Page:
Tree Transplanting Shock
Tree transplanting shock occurs in new trees brought home from the nursery and in existing landscape trees that are dug up and planted elsewhere. The horticultural equivalent of failure to thrive, transplanting shock can be prevented with proper planning and good follow-up, and cases vary in severity.
According to North Dakota State University, two major causes of tree transplanting shock are placing the tree in too small of a hole and giving the tree the wrong amount of water in the weeks after transplanting. The university recommends leaving the tree 12 inches of soil ball per every inch of tree trunk diameter (which is 12 inches of root and soil per inch of tree diameter). Trees need a deep soak every 10 to 14 days. If you're not sure whether to water, check the soil's moisture content 3 to 4 inches below the soil surface: if the soil here is still wet, delay watering until it becomes dry.
The best way to prevent tree transplanting shock is to consider the needs of your tree before you transplant. If your tree loves sun, don't transplant it into a shadier environment. Avoid placing the tree in unnecessary stress by transplanting at a poor time of year, such as fall. Fall-transplanted trees are often still in shock when winter hits, and they can suffer from not being adapted to the cold.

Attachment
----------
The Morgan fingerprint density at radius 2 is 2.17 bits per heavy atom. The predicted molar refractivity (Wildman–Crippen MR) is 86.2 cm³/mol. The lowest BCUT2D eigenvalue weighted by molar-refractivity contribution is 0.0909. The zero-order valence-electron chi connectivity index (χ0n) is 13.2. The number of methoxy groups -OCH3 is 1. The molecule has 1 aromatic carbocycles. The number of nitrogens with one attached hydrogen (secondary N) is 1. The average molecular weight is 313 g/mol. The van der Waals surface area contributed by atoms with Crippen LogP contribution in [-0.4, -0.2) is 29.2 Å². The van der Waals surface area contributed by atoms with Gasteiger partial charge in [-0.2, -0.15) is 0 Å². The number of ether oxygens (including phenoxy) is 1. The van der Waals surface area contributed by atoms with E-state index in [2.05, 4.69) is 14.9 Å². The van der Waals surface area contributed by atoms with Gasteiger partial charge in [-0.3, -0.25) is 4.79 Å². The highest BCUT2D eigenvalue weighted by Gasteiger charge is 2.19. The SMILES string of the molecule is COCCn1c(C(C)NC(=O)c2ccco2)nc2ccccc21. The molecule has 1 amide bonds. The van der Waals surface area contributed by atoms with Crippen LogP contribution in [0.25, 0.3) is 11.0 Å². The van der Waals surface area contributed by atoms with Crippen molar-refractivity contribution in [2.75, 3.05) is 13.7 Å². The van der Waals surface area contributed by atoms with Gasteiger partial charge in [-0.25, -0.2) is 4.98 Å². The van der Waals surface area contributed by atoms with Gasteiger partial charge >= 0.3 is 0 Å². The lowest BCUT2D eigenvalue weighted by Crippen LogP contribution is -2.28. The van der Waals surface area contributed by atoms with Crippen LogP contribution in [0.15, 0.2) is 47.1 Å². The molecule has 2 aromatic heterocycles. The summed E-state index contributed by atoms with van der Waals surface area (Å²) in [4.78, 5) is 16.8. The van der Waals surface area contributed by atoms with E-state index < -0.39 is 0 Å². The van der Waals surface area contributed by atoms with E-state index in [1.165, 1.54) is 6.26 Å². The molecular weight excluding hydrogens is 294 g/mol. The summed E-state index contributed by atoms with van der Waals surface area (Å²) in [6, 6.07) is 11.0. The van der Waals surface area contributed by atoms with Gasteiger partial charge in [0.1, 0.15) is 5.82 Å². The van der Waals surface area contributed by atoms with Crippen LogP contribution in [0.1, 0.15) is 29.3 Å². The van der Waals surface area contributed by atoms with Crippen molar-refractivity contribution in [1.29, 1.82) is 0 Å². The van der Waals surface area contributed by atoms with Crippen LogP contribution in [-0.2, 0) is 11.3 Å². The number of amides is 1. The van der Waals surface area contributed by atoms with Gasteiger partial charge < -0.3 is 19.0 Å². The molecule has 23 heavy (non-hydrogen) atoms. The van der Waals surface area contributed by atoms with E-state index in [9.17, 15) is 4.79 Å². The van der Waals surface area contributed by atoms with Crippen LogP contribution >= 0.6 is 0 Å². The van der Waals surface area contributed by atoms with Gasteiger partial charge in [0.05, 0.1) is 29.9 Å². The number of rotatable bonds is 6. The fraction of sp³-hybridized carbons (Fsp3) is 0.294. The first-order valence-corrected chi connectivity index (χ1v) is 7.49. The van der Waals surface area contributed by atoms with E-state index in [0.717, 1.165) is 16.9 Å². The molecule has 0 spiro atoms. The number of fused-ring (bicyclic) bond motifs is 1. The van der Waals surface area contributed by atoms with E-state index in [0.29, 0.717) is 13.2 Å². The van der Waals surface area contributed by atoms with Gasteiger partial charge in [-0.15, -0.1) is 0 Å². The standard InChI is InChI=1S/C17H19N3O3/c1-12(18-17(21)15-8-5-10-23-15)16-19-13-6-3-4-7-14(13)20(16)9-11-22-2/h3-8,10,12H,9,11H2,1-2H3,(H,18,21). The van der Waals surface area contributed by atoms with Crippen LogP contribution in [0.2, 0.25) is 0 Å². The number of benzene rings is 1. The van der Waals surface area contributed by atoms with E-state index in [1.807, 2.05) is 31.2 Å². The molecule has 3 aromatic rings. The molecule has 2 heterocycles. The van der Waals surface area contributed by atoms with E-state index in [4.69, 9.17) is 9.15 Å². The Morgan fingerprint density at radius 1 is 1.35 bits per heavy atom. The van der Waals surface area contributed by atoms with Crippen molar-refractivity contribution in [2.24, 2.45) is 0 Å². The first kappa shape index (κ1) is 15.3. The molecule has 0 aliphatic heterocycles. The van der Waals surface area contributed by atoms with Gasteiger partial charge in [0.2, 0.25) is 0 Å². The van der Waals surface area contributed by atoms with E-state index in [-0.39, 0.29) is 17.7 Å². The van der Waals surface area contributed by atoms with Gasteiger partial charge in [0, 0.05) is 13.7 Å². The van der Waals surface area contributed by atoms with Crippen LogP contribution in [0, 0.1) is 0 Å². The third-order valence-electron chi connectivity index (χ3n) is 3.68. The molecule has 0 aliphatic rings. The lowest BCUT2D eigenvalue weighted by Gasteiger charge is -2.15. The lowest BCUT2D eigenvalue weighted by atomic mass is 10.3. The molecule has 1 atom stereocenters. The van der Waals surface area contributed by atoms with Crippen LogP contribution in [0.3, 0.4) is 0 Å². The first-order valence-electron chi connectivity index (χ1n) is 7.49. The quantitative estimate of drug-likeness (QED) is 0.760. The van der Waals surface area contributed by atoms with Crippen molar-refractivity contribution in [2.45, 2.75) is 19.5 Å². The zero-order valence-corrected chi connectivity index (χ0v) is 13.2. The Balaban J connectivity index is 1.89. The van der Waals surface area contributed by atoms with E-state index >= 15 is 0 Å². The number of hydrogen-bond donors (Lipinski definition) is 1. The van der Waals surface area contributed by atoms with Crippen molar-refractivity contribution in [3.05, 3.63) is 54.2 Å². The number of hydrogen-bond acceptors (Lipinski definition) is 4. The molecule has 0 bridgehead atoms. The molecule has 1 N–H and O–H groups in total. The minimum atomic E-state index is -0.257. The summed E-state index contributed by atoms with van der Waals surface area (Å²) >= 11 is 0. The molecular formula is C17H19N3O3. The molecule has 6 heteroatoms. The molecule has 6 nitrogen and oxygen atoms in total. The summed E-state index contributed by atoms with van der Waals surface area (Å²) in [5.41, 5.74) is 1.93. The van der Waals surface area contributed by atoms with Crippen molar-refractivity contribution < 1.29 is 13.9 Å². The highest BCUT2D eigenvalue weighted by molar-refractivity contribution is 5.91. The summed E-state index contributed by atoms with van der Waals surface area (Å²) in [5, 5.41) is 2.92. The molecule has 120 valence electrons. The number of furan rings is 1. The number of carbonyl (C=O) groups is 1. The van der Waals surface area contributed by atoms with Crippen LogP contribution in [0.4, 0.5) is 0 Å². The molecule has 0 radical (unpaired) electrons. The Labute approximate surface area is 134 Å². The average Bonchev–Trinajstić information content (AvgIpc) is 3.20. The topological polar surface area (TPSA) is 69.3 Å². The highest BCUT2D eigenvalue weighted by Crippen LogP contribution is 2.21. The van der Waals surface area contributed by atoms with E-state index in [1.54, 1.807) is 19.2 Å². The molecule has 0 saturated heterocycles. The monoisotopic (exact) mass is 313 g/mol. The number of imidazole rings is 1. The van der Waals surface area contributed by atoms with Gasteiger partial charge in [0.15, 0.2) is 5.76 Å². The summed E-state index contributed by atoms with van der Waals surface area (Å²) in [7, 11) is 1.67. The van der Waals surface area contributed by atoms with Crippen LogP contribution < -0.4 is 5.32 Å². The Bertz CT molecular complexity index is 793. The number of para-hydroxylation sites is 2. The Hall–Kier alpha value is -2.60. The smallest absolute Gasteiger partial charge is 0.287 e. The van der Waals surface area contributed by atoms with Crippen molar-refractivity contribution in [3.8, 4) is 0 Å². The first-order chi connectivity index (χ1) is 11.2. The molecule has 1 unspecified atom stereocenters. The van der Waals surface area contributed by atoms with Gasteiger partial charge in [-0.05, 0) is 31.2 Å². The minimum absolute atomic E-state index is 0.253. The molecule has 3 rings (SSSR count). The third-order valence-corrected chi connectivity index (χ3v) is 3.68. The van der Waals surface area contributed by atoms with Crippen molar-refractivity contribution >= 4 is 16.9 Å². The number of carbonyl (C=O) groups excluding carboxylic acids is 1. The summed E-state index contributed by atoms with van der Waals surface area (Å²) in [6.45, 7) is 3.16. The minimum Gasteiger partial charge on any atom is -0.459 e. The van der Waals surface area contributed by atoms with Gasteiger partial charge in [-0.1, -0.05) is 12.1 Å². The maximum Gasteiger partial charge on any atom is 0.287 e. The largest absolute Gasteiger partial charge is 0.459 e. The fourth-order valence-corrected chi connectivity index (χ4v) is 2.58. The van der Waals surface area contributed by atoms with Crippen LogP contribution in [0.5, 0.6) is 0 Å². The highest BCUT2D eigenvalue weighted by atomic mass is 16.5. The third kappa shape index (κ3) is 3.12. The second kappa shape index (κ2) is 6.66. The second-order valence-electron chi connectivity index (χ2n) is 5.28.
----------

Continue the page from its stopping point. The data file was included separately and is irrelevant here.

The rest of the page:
One main symptom of transplanting shock is reduced vigor. Trees appear to grow very little or not at all. Some branches may die, losing foliage and becoming brittle. Trees that aren't receiving enough water after transplanting may appear wilted or shriveled.
Prevent tree transplanting shock by only moving trees when it's necessary, such as when they've outgrown their existing site or appear to be faring poorly in that site. Then select a new site that suits their growing conditions and wait for early spring, when the tree is dormant but the soil is warm enough to be worked. Trees planted at this time have a better chance of adapting to the new environment before winter. Also, only grow trees suited to your climate.
If your tree does show signs of transplanting shock, it may die or it may suffer for an extended time period. You can expect a tree to suffer from transplanting shock without dying for up to three years, notes the University of Kentucky. Not all trees take this long to recover, though.